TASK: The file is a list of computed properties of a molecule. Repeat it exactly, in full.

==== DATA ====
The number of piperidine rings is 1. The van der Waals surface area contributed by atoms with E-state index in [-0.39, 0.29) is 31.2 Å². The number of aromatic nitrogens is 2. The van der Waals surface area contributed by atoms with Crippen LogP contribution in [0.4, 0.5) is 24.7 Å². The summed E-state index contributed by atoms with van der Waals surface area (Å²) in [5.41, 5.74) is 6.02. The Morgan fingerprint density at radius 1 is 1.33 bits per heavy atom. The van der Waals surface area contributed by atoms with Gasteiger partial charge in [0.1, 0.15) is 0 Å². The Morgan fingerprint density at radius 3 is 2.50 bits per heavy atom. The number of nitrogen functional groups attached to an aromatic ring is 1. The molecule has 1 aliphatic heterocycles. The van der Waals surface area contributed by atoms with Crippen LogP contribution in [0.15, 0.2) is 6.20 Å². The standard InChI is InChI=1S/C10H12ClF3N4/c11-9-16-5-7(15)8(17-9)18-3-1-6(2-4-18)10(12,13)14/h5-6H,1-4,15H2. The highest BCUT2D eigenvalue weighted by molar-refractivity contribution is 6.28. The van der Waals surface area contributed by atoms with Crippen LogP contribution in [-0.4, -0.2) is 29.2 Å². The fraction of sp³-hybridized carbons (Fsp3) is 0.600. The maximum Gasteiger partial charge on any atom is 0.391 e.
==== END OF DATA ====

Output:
The number of piperidine rings is 1. The van der Waals surface area contributed by atoms with E-state index in [-0.39, 0.29) is 31.2 Å². The number of aromatic nitrogens is 2. The van der Waals surface area contributed by atoms with Crippen LogP contribution in [0.4, 0.5) is 24.7 Å². The summed E-state index contributed by atoms with van der Waals surface area (Å²) in [5.41, 5.74) is 6.02. The Morgan fingerprint density at radius 1 is 1.33 bits per heavy atom. The van der Waals surface area contributed by atoms with Gasteiger partial charge in [0.1, 0.15) is 0 Å². The Morgan fingerprint density at radius 3 is 2.50 bits per heavy atom. The number of nitrogen functional groups attached to an aromatic ring is 1. The molecule has 1 aliphatic heterocycles. The van der Waals surface area contributed by atoms with Crippen LogP contribution in [0.15, 0.2) is 6.20 Å². The standard InChI is InChI=1S/C10H12ClF3N4/c11-9-16-5-7(15)8(17-9)18-3-1-6(2-4-18)10(12,13)14/h5-6H,1-4,15H2. The highest BCUT2D eigenvalue weighted by molar-refractivity contribution is 6.28. The van der Waals surface area contributed by atoms with Crippen LogP contribution in [-0.4, -0.2) is 29.2 Å². The fraction of sp³-hybridized carbons (Fsp3) is 0.600. The maximum Gasteiger partial charge on any atom is 0.391 e.